Previously you have studied the Factor Effect and perhaps Characteristic Plot. Now we will look at a pattern from graphs that allows us to determine exactly what the nature of the relationship is.
Direct
Square
Inverse
Square Root

The characteristic plot for a Direct Relationship is a straight line graph. 

The normal plot of an Inverse Relationship gives a line which curves downward in a hyperbolic shape. 

Now we recalculate the data table, finding the reciprocal of all the control values. Leave the dependent values alone. 

And when we replot the graph with the reciprocal of the control data, we get a straight line. Because the straight line resulted when we plotted the reciprocals of the control, this is proof of the Inverse Relationshiop. 

The general equation for a straight line is y = mx + b, where m is the slope and b is the intercept. If we have the straight line to the left, we get the equation: Period = m(1/Frequency) + b 

This graph is Characteristic of a Square Relationship. 

In a process similar to the proceeding one, the Squares of the Control Variable are first calculated, then plotted against the Dependent Variable. 

When the data for the control variable is squared and then plotted with the dependent variable, the result is a straight line. This is good proof that the original relationship was a Square Relationship.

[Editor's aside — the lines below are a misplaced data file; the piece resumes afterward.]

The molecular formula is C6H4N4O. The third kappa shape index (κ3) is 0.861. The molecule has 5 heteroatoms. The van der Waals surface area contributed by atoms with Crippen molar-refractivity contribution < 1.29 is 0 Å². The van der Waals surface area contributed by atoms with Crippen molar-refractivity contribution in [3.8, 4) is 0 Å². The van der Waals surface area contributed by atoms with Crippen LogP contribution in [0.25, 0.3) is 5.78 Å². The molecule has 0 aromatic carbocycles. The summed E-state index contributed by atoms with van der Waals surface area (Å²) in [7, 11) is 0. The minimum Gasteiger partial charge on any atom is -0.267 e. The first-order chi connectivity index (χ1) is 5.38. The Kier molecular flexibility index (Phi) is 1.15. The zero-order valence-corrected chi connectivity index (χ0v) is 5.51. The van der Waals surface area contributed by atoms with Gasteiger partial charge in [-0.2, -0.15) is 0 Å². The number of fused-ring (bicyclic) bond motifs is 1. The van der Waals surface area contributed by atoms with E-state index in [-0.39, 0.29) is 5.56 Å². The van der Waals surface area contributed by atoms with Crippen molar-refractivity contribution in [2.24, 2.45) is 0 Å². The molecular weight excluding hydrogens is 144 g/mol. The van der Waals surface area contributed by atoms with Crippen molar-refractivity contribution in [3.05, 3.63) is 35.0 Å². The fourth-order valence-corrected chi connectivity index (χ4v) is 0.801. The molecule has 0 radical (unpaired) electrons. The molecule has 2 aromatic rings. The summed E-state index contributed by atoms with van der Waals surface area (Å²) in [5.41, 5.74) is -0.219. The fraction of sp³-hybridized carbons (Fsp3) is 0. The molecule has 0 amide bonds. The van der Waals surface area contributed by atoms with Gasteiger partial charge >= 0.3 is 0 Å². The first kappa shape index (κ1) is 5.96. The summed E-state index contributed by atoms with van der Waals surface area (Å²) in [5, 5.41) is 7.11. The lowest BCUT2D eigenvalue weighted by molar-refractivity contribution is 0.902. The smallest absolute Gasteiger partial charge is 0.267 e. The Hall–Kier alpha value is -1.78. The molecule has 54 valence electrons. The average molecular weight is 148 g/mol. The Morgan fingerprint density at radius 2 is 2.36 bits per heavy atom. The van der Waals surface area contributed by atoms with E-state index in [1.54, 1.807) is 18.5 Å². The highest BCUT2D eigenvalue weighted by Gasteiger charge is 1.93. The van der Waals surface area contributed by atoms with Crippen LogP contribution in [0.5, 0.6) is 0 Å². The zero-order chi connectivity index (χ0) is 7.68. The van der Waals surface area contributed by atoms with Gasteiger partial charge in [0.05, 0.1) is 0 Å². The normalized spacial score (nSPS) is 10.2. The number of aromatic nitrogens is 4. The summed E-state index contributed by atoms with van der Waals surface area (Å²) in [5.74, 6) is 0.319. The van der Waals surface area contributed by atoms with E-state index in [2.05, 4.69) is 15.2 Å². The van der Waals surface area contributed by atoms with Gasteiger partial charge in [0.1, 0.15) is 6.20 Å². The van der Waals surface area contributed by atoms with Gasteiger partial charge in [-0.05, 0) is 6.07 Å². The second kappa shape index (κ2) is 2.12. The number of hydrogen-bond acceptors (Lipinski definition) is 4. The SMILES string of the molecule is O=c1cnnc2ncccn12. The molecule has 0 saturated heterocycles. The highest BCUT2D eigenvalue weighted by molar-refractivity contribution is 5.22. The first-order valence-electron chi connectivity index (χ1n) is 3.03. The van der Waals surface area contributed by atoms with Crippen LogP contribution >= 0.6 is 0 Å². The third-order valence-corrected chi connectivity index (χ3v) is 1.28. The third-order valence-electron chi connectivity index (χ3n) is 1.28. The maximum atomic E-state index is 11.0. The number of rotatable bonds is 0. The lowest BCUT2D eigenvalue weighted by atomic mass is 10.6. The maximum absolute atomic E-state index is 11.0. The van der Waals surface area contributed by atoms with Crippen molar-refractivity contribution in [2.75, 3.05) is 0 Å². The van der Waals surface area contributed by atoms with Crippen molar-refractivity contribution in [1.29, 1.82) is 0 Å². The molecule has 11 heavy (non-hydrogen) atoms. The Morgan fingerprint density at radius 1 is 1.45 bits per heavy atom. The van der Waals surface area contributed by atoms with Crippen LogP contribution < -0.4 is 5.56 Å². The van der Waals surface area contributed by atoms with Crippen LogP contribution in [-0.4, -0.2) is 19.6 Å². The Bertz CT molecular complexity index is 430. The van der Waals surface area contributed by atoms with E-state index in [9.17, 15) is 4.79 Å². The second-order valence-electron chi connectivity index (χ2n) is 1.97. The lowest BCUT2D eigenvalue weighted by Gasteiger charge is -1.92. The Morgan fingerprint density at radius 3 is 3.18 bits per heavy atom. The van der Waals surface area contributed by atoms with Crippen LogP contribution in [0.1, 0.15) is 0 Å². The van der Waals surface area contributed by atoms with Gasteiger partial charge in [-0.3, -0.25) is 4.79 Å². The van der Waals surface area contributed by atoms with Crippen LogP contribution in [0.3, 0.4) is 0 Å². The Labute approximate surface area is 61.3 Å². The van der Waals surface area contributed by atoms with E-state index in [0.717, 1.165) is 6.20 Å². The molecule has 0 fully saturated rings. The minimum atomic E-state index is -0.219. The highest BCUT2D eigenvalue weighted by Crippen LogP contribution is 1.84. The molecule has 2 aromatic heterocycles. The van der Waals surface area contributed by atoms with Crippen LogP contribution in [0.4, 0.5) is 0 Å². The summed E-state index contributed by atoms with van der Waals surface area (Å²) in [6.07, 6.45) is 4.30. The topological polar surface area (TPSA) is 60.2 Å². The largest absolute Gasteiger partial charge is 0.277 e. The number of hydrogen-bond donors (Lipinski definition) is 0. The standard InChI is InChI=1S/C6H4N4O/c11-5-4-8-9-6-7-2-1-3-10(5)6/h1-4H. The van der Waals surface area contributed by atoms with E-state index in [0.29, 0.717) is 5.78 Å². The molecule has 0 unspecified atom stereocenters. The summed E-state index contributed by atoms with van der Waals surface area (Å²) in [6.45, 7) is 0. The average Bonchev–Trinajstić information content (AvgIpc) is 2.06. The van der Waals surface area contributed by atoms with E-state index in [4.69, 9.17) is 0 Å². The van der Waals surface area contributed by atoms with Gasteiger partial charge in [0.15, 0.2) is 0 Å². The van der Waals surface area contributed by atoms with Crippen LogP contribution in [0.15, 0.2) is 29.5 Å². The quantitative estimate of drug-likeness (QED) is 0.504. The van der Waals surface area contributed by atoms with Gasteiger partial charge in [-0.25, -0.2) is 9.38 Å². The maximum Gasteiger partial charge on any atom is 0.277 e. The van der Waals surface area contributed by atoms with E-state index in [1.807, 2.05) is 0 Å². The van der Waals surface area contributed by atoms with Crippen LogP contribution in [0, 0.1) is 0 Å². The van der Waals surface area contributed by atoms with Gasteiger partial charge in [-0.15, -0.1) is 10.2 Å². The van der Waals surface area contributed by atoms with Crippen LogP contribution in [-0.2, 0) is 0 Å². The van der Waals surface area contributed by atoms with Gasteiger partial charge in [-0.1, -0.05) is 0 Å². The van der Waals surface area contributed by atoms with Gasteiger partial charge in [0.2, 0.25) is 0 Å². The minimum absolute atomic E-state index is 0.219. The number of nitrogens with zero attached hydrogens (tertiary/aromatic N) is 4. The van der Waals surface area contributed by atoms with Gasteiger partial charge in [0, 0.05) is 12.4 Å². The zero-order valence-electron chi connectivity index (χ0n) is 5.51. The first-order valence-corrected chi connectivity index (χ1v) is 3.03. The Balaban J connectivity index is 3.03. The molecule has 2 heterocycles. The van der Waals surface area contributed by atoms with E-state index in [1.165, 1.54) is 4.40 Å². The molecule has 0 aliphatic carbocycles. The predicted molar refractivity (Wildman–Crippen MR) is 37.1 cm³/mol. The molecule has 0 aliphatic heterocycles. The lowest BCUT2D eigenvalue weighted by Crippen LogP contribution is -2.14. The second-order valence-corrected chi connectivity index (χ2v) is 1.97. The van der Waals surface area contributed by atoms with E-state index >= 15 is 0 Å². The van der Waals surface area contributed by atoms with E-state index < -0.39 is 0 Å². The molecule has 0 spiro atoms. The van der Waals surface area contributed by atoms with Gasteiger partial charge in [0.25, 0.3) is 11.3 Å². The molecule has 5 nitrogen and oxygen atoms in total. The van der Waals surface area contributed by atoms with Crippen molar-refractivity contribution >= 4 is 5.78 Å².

The general equation for a straight line is y = mx + b, where m is the slope and b is the intercept. If we have the straight line to the left, we get the equation: Period = m(Length^{2}) + b 

The graph shown here is characteristic of a Square Root relationship. 

In this data table we take the square root of the control data values. Because there was an indication of a square root relationship was the clue that we should do this. 

When the data from the Control variable is square rooted and then plotted versus the Dependent variable, the result is a straight line. This is good proof for a Square Root Relationship. 

The general equation for a straight line is y = mx + b, where m is the slope and b is the intercept. If we have the straight line to the left, we get the equation: Period = m(Length^{0.5}) + b 
This may be the most powerful technique for determining the mathematical relationship. Mr. Bakken always says, "Happiness is a straight line." By this he means that if you have a straight line, you know the exact nature of the relationship. If you had to modify one or another of the axes in order to get the straight line, this only goes to show the exact nature of the relationship in the original data.Updated August 2001